"Earth is a solar-powered jukebox"
The above phrase is the title of a book by Gordon Hempton. The book is a guide to field recording in nature, but in its pages Gordon shares insights into the different layers of each natural soundscape, how their habitats and the landscape influence it, and the emotional connection that he feels with nature that motivates him to get into the field and record. It is a fantastically educational book, filled with great tips and tricks on technique and preparation.
The reason I am starting this post about recording the dawn chorus by quoting Gordon's book is simply to reflect on what that phrase actually means, and how its meaning can be experienced by you or I.
As a friend pointed out, every day of the year seems to have a special significance to someone or other, and for the large majority of people, last Sunday came and went like any other. For nature enthusiasts however, it was International Dawn Chorus Day. The dawn chorus is at its most awe-inspiring from late April until early May. I am no ornithologist, so wouldn't like to speculate as to why the birdsong is especially powerful at this time of year, but as the sun starts to creep over the horizon on a clear spring day, the resulting soundscape is magical.
This year, to capture the dawn chorus, I was in a small valley in the shadow of the Black Mountains in rural Wales. The setting was a great spot to record, due to it being sheltered from the wind, with steep fields climbing on either side blocking out the distant traffic that is all but inescapable in the western world. there was a small stream in the crux of the valley, abundant with lush trees and vegetation. The surrounding landscape has a huge impact on the acoustics of the natural soundscape wherever you record. In dense woodland, you can hear the layers of birdsong from close nearby trees that have been chosen as a song post, to the distant songs of birds further away that echo beautifully off the tree trunks before they reach your ears. In open fields, the sounds that you hear are distant and diffuse as they reach you from hedgerows on the perimeter.
The spot I had chosen for this recording was halfway up one of the sides of the valley, facing a steep field on the other side of the stream that acted like a sound mirror or natural amphitheatre for the sound to bounce off. I think that this provides a nice sense of space, and gives the ear natural cues to allow your brain to decipher the distance and the breadth of the soundstage where the birds were about to start their performance.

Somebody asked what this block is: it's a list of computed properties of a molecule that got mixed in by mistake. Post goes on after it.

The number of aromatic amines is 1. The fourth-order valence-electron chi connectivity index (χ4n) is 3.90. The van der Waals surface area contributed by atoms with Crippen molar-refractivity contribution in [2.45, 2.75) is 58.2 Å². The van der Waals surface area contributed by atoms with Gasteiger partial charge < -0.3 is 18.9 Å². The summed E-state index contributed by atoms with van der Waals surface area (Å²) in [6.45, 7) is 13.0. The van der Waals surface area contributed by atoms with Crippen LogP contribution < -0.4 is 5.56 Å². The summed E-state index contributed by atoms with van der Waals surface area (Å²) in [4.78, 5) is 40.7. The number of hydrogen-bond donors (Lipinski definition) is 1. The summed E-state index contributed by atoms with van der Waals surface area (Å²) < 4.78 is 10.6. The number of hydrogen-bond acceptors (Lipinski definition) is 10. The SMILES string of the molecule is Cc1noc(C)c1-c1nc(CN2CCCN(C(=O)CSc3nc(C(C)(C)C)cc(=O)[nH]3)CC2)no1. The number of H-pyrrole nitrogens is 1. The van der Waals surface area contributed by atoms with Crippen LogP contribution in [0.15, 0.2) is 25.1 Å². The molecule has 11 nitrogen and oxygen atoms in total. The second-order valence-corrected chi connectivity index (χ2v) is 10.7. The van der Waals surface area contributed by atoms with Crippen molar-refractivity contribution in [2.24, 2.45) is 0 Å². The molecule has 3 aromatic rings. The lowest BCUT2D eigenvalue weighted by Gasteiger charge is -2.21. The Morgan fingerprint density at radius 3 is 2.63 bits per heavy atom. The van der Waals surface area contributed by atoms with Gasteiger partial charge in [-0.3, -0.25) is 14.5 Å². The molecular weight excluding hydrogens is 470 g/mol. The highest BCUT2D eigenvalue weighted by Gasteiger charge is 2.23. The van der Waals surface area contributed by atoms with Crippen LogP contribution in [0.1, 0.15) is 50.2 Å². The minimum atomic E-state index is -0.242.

After hitting record and making sure everything was running, I went for a walk up into one of the fields above the spot where I was recording, to set up a handheld recorder next to a small pond I'd noticed the day before. The pond was lined by a few trees on the top of a secluded field in a very different sounding spot to the valley. Where the valley was steep on either side and the distant echoes of birdsong provided an expansive feel, the secluded pond in the top field felt closer and more intimate, with lots of activity close to the microphones.
The technique I used to record in this location has been coined by others as 'tree-ears'. The idea is similar to that of a Jecklin or Schneider disk - where two omni-directional microphones are placed around 20cm apart, with a baffle in-between to simulate the filtering effect of a human head. In this case, the baffle takes the shape of a tree trunk. In a way, the listener is hearing the soundscape through the perspective of the tree.
Naturalistic musings aside, this technique has real practical benefits. The tree trunk provides separation between the left and right channels, which gives a very pleasing stereo soundscape.
I feel that Gordon Hempton's book title conjures up a beautiful image of how nature responds to its surroundings. Although perhaps he wasn't specifically referring to the dawn chorus with this phrase, in my opinion, there isn't a better time of day to experience its meaning.